Now in one sense you ought to be just as much surprised at finding a man occupied in this way as if you had found an orchid or a cabbage, or a tomcat, to include the animal world. There is the same physical anomaly. It is just as absurd externally, that is what I mean.—The deepest root of the Comic is to be sought in this anomaly.’[ix]

What can be divulged from this analysis is that there is an anomaly experienced every time we encounter a pile of bricks and find through the power of our imagination, that this stack of plastic appears alive, even human.  The juxtaposition between the inanimate brick and Cooper’s thought process makes us laugh.  There is something essentially funny when a group of recta-linear bricks act like a cat, and even funnier to see them present a stream of consciousness.

From this observation, we may have stumbled across another key as to what makes Lego funny.  Mini-figures for example have an innate potential for humour because they present the inanimate brick as simultaneously invested with human characteristics, able to drive cars, sell ice cream, dance, cry and love, and still remain a collection of plastic parts.  The Lego movie gains its amusing core from this simple but universal comic root – to be human and free, and not, at the same time.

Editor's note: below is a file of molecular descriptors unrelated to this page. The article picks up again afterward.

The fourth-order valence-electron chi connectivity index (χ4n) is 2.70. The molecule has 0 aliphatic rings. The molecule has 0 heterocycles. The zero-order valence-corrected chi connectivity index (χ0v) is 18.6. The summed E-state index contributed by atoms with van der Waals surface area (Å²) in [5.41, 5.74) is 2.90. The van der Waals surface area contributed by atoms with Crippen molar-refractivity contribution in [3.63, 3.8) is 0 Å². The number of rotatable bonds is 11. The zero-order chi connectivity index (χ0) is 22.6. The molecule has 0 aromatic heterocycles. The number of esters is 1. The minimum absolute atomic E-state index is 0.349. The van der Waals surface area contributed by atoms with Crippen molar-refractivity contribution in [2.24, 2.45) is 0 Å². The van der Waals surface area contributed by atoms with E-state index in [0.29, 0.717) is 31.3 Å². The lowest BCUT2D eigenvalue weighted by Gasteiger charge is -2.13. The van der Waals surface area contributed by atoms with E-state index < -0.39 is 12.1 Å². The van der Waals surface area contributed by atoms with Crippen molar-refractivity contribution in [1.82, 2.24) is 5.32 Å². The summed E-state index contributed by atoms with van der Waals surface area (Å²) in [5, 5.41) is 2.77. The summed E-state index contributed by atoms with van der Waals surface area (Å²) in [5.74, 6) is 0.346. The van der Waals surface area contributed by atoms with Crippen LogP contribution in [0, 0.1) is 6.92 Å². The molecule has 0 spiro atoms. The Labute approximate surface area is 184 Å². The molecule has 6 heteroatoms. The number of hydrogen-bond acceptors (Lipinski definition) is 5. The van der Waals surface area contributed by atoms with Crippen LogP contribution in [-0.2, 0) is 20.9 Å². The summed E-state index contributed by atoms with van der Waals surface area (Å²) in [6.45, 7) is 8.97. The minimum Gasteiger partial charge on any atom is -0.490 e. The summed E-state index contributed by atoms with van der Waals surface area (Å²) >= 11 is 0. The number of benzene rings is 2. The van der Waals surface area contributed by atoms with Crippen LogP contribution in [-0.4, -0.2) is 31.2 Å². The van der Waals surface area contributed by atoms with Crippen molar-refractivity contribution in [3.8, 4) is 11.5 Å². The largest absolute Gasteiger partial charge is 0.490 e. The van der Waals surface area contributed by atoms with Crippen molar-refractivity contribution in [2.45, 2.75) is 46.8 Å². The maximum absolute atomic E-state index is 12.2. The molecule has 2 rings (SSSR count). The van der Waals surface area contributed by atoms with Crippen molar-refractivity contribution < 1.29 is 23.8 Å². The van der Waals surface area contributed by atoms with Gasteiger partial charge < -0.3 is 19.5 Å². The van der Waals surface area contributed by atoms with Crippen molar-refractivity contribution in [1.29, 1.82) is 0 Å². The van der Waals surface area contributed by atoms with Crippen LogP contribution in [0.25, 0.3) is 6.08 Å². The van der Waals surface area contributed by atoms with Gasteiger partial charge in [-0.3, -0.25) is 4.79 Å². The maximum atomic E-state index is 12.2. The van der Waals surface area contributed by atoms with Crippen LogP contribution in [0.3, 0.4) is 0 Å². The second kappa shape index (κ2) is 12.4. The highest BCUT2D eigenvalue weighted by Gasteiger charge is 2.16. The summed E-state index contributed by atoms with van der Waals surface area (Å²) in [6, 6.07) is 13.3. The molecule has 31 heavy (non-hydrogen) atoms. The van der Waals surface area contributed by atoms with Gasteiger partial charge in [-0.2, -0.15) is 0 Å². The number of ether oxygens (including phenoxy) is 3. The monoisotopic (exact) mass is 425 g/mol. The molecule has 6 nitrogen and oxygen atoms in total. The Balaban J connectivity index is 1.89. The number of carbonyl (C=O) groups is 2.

In the building community, this type of humour is most readily seen in what are commonly called brick built figures.  These comic creations imbue life into bricks in a way that not only surprises us, but also on occasion makes us laugh.  One builder whose work often exemplifies this theme is Riccardo Zangelmi.   He takes not only the inanimate brick, but creates inanimate objects, or animal life, that exude human vitality and character.  Although we see the simple bricks and pure building skill in his work, it is the fact that it always comes as a surprise to find these constructs inherently alive and in action that makes them special.  Like the cabbage reading Flaubert, the struggle of life and death or should that be between life and bread, between toaster and sandwich is fundamentally absurd[x].